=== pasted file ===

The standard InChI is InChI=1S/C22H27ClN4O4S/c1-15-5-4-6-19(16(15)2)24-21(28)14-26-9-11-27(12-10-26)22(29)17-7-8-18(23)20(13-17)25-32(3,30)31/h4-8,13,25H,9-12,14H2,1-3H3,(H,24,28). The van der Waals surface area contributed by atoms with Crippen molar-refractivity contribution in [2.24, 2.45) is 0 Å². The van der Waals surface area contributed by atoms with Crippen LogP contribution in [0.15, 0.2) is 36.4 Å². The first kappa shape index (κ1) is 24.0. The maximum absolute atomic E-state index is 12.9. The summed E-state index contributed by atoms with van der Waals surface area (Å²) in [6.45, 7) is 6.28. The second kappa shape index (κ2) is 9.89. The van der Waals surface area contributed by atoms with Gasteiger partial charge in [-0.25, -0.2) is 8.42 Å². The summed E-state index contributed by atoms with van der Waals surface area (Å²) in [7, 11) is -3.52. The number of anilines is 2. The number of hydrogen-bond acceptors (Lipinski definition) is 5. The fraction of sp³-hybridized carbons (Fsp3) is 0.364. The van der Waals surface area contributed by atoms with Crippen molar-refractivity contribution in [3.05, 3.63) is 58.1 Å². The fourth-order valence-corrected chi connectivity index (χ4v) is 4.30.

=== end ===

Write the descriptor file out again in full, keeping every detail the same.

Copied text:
The standard InChI is InChI=1S/C22H27ClN4O4S/c1-15-5-4-6-19(16(15)2)24-21(28)14-26-9-11-27(12-10-26)22(29)17-7-8-18(23)20(13-17)25-32(3,30)31/h4-8,13,25H,9-12,14H2,1-3H3,(H,24,28). The van der Waals surface area contributed by atoms with Crippen molar-refractivity contribution in [2.24, 2.45) is 0 Å². The van der Waals surface area contributed by atoms with Crippen LogP contribution in [0.15, 0.2) is 36.4 Å². The first kappa shape index (κ1) is 24.0. The maximum absolute atomic E-state index is 12.9. The summed E-state index contributed by atoms with van der Waals surface area (Å²) in [6.45, 7) is 6.28. The second kappa shape index (κ2) is 9.89. The van der Waals surface area contributed by atoms with Gasteiger partial charge in [-0.25, -0.2) is 8.42 Å². The summed E-state index contributed by atoms with van der Waals surface area (Å²) in [7, 11) is -3.52. The number of anilines is 2. The number of hydrogen-bond acceptors (Lipinski definition) is 5. The fraction of sp³-hybridized carbons (Fsp3) is 0.364. The van der Waals surface area contributed by atoms with Crippen molar-refractivity contribution in [3.05, 3.63) is 58.1 Å². The fourth-order valence-corrected chi connectivity index (χ4v) is 4.30.